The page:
This past fall, Erin successfully defended her dissertation on achievement motivation and grit in college athletes. She was the principal investigator for her study, and received several grants to fully fund the participation of over 500 student-athletes. Erin examined the extent to which achievement motivation constructs--like the motivational climates created by coaches, the mindsets athletes hold about whether ability can be changed through hard work and effort, and the achievement goal orientations they adopt--can predict grit, or perseverance and passion for a long-term goal and grit in college student-athletes. Because grit may be an important indicator of successful sport performance, Erin hopes that results from her study can help coaches and sport psychologists effectively communicate the importance of personal growth and mastery and foster a perspective consistent with grit.
Outstanding Thesis Award
Hannah is a 3rd year in the Clinical Psychology program, under the mentorship of Dr. Craig Neumann. Her research interests are primarily focused on advancing knowledge on the factors that contribute to psychopathy in early childhood and using this knowledge to advance assessment techniques that are useful in a wide variety of settings. Specifically, Hannah has conducted research utilizing novel technologies (e.g., linguistic and acoustic analysis software) to augment the assessment of psychopathic personality through examination of natural speech within the context of a clinical interview. Hannah is originally from New Orleans, Louisiana, and attended Louisiana State University (LSU) for her undergraduate degree.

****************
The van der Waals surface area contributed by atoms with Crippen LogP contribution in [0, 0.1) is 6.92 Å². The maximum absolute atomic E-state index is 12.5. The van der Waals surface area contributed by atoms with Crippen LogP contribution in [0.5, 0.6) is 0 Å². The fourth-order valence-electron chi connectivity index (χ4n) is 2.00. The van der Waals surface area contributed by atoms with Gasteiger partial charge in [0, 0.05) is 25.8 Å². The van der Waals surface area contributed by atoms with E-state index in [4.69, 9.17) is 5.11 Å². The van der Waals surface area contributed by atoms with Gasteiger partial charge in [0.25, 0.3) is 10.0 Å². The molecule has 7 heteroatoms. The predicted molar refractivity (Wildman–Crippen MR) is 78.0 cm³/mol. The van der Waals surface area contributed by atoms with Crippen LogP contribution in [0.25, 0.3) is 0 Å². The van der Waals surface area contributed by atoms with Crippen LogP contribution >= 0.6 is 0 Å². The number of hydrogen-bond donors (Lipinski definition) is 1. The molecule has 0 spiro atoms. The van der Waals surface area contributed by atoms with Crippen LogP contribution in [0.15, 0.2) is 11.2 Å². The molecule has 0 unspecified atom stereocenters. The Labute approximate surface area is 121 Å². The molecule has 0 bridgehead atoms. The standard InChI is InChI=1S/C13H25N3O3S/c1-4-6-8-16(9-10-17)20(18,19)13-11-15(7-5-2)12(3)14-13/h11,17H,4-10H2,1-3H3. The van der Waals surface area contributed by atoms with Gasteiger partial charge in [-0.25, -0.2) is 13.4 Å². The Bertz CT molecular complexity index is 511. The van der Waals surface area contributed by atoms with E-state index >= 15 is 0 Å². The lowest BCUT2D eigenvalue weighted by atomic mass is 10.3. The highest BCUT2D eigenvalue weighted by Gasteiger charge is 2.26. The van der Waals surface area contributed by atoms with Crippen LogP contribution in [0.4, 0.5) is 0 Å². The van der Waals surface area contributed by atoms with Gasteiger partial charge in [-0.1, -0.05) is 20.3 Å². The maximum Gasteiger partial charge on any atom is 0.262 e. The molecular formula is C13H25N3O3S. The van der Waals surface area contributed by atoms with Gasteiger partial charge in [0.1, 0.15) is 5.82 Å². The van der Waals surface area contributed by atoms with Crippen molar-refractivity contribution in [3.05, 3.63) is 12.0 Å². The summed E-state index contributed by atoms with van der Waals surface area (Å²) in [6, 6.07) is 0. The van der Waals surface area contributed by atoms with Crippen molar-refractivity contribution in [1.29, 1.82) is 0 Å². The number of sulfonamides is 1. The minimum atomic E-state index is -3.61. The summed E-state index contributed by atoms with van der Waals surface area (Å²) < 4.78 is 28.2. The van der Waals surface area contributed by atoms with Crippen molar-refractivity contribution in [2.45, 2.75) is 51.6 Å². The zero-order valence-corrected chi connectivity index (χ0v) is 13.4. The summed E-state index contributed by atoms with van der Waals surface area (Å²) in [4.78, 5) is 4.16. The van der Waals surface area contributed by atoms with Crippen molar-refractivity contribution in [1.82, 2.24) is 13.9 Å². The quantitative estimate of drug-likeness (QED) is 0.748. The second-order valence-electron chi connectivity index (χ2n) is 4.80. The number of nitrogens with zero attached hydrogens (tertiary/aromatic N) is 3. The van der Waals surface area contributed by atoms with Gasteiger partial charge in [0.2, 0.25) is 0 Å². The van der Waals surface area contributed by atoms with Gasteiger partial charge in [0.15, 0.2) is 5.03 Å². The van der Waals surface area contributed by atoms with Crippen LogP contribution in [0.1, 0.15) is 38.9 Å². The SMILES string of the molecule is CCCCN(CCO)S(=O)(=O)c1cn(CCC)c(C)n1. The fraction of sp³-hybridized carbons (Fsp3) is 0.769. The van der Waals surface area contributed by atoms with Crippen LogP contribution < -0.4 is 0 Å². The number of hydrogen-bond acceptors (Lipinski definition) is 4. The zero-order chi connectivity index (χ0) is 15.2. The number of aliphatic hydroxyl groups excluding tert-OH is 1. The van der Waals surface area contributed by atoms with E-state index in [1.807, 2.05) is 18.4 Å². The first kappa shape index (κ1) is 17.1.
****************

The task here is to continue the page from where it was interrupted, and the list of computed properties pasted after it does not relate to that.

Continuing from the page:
Outstanding Scholarly Publication Award
Margot Williams is a fifth-year doctoral candidate in Clinical Psychology. She will complete her doctoral internship at the University of North Carolina School of Medicine during the 2019-2020 academic year. Margot has been extensively involved in clinical research with Dr. Richard Rogers' research team throughout her time at UNT, specializing in forensic psychology.
Margot's winning publication, "Faking good: An investigation of social desirability and defensiveness in an inpatient sample with personality disorder traits," is the result of her thesis research on detecting positive impression management for personality pathology. It was accepted in May 2018 to the Journal of Personality Assessment with her as first author.
Rogers Academic Career Award in Clinical Psychology
Hannah Walsh is a 3rd year in the Clinical Psychology program, under the mentorship of Dr. Craig Neumann. Her research interests are primarily focused on advancing knowledge on the factors that contribute to psychopathy in early childhood and using this knowledge to advance assessment techniques that are useful in a wide variety of settings. Specifically, Hannah has conducted research utilizing novel technologies (e.g., linguistic and acoustic analysis software) to augment the assessment of psychopathic personality through examination of natural speech within the context of a clinical interview. Hannah is originally from New Orleans, Louisiana, and attended Louisiana State University (LSU) for her undergraduate degree.
The Psychology Department is pleased to recognize these fine winners.
Congratulations once again to you all!